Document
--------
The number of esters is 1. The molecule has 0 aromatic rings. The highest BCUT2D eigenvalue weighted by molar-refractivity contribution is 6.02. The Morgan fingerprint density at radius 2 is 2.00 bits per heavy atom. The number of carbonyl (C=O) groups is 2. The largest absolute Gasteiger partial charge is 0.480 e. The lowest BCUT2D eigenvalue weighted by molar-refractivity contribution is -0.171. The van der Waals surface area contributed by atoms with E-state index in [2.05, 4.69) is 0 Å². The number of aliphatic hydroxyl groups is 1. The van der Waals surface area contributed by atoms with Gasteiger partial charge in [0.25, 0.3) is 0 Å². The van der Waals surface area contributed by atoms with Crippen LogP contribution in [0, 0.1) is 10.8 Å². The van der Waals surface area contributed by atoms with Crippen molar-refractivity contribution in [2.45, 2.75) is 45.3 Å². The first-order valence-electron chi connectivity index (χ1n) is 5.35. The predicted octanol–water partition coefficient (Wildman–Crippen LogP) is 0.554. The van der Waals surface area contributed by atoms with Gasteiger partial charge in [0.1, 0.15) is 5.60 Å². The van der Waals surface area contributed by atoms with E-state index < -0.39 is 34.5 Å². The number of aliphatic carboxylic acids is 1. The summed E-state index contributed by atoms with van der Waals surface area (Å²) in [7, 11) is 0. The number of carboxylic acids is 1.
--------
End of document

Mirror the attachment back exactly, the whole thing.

The number of esters is 1. The molecule has 0 aromatic rings. The highest BCUT2D eigenvalue weighted by molar-refractivity contribution is 6.02. The Morgan fingerprint density at radius 2 is 2.00 bits per heavy atom. The number of carbonyl (C=O) groups is 2. The largest absolute Gasteiger partial charge is 0.480 e. The lowest BCUT2D eigenvalue weighted by molar-refractivity contribution is -0.171. The van der Waals surface area contributed by atoms with E-state index in [2.05, 4.69) is 0 Å². The number of aliphatic hydroxyl groups is 1. The van der Waals surface area contributed by atoms with Gasteiger partial charge in [0.25, 0.3) is 0 Å². The van der Waals surface area contributed by atoms with Crippen LogP contribution in [0, 0.1) is 10.8 Å². The van der Waals surface area contributed by atoms with Crippen molar-refractivity contribution in [2.45, 2.75) is 45.3 Å². The first-order valence-electron chi connectivity index (χ1n) is 5.35. The predicted octanol–water partition coefficient (Wildman–Crippen LogP) is 0.554. The van der Waals surface area contributed by atoms with Gasteiger partial charge in [0.1, 0.15) is 5.60 Å². The van der Waals surface area contributed by atoms with E-state index < -0.39 is 34.5 Å². The number of aliphatic carboxylic acids is 1. The summed E-state index contributed by atoms with van der Waals surface area (Å²) in [7, 11) is 0. The number of carboxylic acids is 1.